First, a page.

Local rail commuters will be familiar with the frustration that comes when trains are delayed, or when one comes that is too full to board, leaving you standing on the platform not sure how long the journey is going to take.
You may not be aware of a scheme called “Delay Repay”. If your journey is delayed by 30 minutes or more, for whatever reason, you are due compensation.
These levels are set by the Department for Transport:
•Delayed for 30 to 59 minutes - Claim 50% compensation of your single ticket or 50% of the relevant delayed portion of your return ticket
• Delayed for 60 to 119 minutes - Claim 100% compensation of your single ticket or 100% of the cost of the relevant portion of your return ticket
•Delayed for 120+ minutes - Claim 100% compensation of the cost of your single ticket or 100% cost of your return ticket (i.e. both portions, not just one way)
To claim under this scheme from Northern, click here
To claim under this scheme from Transpennine Express, click here
Since this scheme began I have received complaints from a number of Northern customers. It can take a long time to receive the compensation; it can be difficult for people with System One travel cards to be appropriately compensated; and many people experience delays that aren’t quite 30 minutes long but are still very inconvenient.
As you can see below, I have raised these issues with the Secretary of State for Transport and I hope to receive official responses in the near future. Passengers deserve a better deal from our transport system and when standards aren’t met they should be properly compensated.
Local rail commuters will be familiar with the frustration that comes when trains are delayed, or when one comes that is too full to board, leaving you standing on the...
Last Friday I visited Turton School to find out more about the school’s participation in the 2017-18 Beacon School programme.
Turton is working with University College London's Holocaust Education Centre to deliver a deep and engaging education experience on the subject of the Holocaust. Scott Tither, a Beacon School Lead Teacher, has been given the opportunity to take part in extensive learning and later this year will visit Poland, developing a greater understanding of the Holocaust to inform his teaching.
It was encouraging to hear from both teachers and students about how they have gone beyond the headline figures of the Holocaust to look at the individual human stories of its victims. I met year 12 students who have felt so inspired by their studies that they are working to share what they have learned and teach younger students in their own time.
Talking to year 9, it's clear that complex moral and social issues are being debated in ways that not only help to explain the events of the 1930s and 40s but develop critical thinking to explore contemporary society. Their insights and thoughtful approach to the subject were very impressive.
While I was there I also took part in an interview for BBC School Report on the importance of Holocaust Education. We can't allow events like these to ever happen again and education is key.
I'd like to thank UCL and Turton School for inviting me to visit and see the project in action. I hope that other schools can learn from what is being done at Turton School follow their lead.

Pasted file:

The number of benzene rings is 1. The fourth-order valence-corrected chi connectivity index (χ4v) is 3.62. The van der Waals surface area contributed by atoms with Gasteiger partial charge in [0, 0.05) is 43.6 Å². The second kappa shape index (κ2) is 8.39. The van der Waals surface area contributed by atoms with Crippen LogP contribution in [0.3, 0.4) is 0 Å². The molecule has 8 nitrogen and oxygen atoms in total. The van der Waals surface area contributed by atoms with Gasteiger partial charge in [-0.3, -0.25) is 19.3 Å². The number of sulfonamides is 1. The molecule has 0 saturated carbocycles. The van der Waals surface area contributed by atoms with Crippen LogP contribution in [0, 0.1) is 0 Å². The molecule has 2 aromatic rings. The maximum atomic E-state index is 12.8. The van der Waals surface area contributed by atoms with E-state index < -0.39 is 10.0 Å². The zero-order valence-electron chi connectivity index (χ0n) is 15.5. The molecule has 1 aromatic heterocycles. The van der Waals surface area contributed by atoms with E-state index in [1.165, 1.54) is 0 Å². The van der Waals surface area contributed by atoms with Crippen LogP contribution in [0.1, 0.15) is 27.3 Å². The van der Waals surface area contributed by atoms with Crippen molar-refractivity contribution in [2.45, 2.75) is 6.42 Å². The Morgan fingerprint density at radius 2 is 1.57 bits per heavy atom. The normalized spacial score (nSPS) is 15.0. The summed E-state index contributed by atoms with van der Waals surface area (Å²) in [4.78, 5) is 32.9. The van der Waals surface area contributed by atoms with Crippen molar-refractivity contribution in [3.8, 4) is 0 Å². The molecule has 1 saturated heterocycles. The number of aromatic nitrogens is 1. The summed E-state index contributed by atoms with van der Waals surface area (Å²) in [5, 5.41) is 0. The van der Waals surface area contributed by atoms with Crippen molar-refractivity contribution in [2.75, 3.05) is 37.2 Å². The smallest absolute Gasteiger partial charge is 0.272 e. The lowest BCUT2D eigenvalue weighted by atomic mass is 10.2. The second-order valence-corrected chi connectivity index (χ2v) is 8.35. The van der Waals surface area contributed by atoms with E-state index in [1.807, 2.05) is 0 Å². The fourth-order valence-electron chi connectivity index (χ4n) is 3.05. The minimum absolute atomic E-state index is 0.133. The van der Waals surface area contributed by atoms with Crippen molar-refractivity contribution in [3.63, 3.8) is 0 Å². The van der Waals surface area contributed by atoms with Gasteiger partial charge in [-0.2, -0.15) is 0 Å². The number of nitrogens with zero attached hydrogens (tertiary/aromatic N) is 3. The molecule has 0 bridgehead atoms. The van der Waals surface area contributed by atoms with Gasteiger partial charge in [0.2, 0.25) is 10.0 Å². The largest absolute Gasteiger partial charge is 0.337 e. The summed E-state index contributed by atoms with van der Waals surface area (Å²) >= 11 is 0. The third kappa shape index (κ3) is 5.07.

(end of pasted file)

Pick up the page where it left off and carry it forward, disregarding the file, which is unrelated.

Last Friday I visited Turton School to find out more about the school’s participation in the 2017-18 Beacon School programme. Turton is working with University College London's Holocaust Education Centre...
Local pubs can be a fantastic asset. A safe, enjoyable space to socialise, and a way for people to access live music and other forms of entertainment right at the heart of the community.
It’s a real shame that we see so many pubs closing down. I’ve supported a number of measures in Parliament to reduce pressures on small pubs and breweries and help them stay competitive in a world of cheap supermarket booze.
The Railway Pub in Bromley Cross stands out to me as a missed opportunity. It doesn’t seem so long ago that the place was packed with local residents having a good time but it’s been sat vacant for more than two years now. As time goes by it’s becoming an eyesore and a target for vandalism. I want to see the pub re-opened.
I met with Bromley Cross Labour activists Steve Sutton and Deborah Whenlock about the issue and we wanted to find a common sense solution. When we looked into it we learned that Star Pubs are asking for annual rent of £37,250. Given the current economic circumstances this would be a big disincentive for people to take a chance on the pub.
I understand that Star Pubs want to have a profitable arrangement but if the building sits empty then they make no money, Bromley Cross has one less business and the community misses out on a good local pub.
We are asking Star Pubs to work with the community and offer a discounted rate on the rent of the Railway Pub for the first 2 to 3 years. As Steve recently said to the Bolton News “The swift reopening of these premises will clearly benefit both Star Pubs and our community. We hope Star Pubs consider the proposal mutually beneficial.”
If you agree with us and want to show your support, please sign our petition https://www.thepetitionsite.com/en-gb/takeaction/343/076/808/
Local pubs can be a fantastic asset. A safe, enjoyable space to socialise, and a way for people to access live music and other forms of entertainment right at the...